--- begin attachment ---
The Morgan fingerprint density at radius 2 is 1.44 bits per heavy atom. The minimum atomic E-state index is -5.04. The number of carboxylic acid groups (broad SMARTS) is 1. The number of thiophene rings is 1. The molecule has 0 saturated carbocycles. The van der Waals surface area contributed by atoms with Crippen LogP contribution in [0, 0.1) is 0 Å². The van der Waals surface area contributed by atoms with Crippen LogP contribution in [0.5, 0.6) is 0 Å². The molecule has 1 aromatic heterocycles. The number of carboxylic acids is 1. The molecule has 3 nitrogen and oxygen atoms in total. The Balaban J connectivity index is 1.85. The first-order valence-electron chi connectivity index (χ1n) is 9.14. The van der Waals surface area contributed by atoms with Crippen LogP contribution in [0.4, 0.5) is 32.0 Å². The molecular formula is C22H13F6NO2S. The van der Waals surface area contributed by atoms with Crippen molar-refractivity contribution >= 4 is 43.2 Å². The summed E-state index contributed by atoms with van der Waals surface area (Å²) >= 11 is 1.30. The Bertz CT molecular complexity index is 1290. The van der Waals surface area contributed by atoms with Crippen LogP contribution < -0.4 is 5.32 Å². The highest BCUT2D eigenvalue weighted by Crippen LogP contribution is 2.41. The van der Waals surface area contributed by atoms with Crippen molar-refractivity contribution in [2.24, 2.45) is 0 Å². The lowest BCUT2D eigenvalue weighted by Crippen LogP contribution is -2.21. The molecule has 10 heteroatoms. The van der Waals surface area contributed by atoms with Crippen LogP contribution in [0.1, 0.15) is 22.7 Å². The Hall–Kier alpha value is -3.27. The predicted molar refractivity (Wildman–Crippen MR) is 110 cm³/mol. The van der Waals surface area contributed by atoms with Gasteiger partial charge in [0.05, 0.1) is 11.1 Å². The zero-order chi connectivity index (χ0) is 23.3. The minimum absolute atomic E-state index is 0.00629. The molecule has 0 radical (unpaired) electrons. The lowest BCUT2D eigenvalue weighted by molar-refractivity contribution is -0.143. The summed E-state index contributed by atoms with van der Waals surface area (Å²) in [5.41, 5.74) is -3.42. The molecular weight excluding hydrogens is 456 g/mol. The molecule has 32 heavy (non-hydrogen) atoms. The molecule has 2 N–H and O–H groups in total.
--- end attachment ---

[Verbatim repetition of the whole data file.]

The Morgan fingerprint density at radius 2 is 1.44 bits per heavy atom. The minimum atomic E-state index is -5.04. The number of carboxylic acid groups (broad SMARTS) is 1. The number of thiophene rings is 1. The molecule has 0 saturated carbocycles. The van der Waals surface area contributed by atoms with Crippen LogP contribution in [0, 0.1) is 0 Å². The van der Waals surface area contributed by atoms with Crippen LogP contribution in [0.5, 0.6) is 0 Å². The molecule has 1 aromatic heterocycles. The number of carboxylic acids is 1. The molecule has 3 nitrogen and oxygen atoms in total. The Balaban J connectivity index is 1.85. The first-order valence-electron chi connectivity index (χ1n) is 9.14. The van der Waals surface area contributed by atoms with Crippen LogP contribution in [0.4, 0.5) is 32.0 Å². The molecular formula is C22H13F6NO2S. The van der Waals surface area contributed by atoms with Crippen molar-refractivity contribution >= 4 is 43.2 Å². The summed E-state index contributed by atoms with van der Waals surface area (Å²) >= 11 is 1.30. The Bertz CT molecular complexity index is 1290. The van der Waals surface area contributed by atoms with Crippen LogP contribution < -0.4 is 5.32 Å². The highest BCUT2D eigenvalue weighted by Crippen LogP contribution is 2.41. The van der Waals surface area contributed by atoms with Crippen molar-refractivity contribution in [2.24, 2.45) is 0 Å². The lowest BCUT2D eigenvalue weighted by Crippen LogP contribution is -2.21. The molecule has 10 heteroatoms. The van der Waals surface area contributed by atoms with Crippen LogP contribution in [0.1, 0.15) is 22.7 Å². The Hall–Kier alpha value is -3.27. The predicted molar refractivity (Wildman–Crippen MR) is 110 cm³/mol. The van der Waals surface area contributed by atoms with Gasteiger partial charge in [0.05, 0.1) is 11.1 Å². The zero-order chi connectivity index (χ0) is 23.3. The minimum absolute atomic E-state index is 0.00629. The molecule has 0 radical (unpaired) electrons. The lowest BCUT2D eigenvalue weighted by molar-refractivity contribution is -0.143. The summed E-state index contributed by atoms with van der Waals surface area (Å²) in [5.41, 5.74) is -3.42. The molecular weight excluding hydrogens is 456 g/mol. The molecule has 32 heavy (non-hydrogen) atoms. The molecule has 2 N–H and O–H groups in total.